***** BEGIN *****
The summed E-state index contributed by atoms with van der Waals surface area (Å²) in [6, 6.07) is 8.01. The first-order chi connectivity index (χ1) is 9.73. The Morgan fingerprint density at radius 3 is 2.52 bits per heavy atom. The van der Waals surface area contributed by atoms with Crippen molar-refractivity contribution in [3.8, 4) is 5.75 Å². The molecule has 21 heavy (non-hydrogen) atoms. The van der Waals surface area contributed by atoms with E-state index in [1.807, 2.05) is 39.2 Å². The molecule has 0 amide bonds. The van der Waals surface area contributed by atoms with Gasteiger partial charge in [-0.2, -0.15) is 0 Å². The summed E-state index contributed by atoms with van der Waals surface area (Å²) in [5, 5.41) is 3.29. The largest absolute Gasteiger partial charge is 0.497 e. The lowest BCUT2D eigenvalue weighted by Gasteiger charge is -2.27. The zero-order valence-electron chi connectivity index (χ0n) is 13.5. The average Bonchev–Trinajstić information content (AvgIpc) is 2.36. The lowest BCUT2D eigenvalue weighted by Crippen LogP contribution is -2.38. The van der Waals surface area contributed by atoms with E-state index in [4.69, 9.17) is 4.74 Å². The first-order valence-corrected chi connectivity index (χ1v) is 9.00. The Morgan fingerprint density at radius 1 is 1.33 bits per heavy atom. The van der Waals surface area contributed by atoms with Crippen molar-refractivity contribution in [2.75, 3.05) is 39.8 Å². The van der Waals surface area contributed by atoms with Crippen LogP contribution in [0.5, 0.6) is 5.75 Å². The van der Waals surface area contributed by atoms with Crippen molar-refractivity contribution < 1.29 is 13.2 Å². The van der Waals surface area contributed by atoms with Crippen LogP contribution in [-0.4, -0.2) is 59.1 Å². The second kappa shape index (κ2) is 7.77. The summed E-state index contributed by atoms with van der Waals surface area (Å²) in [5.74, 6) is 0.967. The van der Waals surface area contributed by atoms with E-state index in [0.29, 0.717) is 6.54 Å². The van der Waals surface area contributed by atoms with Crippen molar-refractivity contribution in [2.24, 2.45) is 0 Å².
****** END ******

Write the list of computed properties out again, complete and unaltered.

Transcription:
The summed E-state index contributed by atoms with van der Waals surface area (Å²) in [6, 6.07) is 8.01. The first-order chi connectivity index (χ1) is 9.73. The Morgan fingerprint density at radius 3 is 2.52 bits per heavy atom. The van der Waals surface area contributed by atoms with Crippen molar-refractivity contribution in [3.8, 4) is 5.75 Å². The molecule has 21 heavy (non-hydrogen) atoms. The van der Waals surface area contributed by atoms with E-state index in [1.807, 2.05) is 39.2 Å². The molecule has 0 amide bonds. The van der Waals surface area contributed by atoms with Gasteiger partial charge in [-0.2, -0.15) is 0 Å². The summed E-state index contributed by atoms with van der Waals surface area (Å²) in [5, 5.41) is 3.29. The largest absolute Gasteiger partial charge is 0.497 e. The lowest BCUT2D eigenvalue weighted by Gasteiger charge is -2.27. The zero-order valence-electron chi connectivity index (χ0n) is 13.5. The average Bonchev–Trinajstić information content (AvgIpc) is 2.36. The lowest BCUT2D eigenvalue weighted by Crippen LogP contribution is -2.38. The van der Waals surface area contributed by atoms with E-state index in [4.69, 9.17) is 4.74 Å². The first-order valence-corrected chi connectivity index (χ1v) is 9.00. The Morgan fingerprint density at radius 1 is 1.33 bits per heavy atom. The van der Waals surface area contributed by atoms with Crippen molar-refractivity contribution in [2.75, 3.05) is 39.8 Å². The van der Waals surface area contributed by atoms with Crippen LogP contribution in [0.5, 0.6) is 5.75 Å². The van der Waals surface area contributed by atoms with Crippen molar-refractivity contribution < 1.29 is 13.2 Å². The van der Waals surface area contributed by atoms with Crippen LogP contribution in [-0.4, -0.2) is 59.1 Å². The second kappa shape index (κ2) is 7.77. The summed E-state index contributed by atoms with van der Waals surface area (Å²) in [5.74, 6) is 0.967. The van der Waals surface area contributed by atoms with E-state index in [0.29, 0.717) is 6.54 Å². The van der Waals surface area contributed by atoms with Crippen molar-refractivity contribution in [2.24, 2.45) is 0 Å².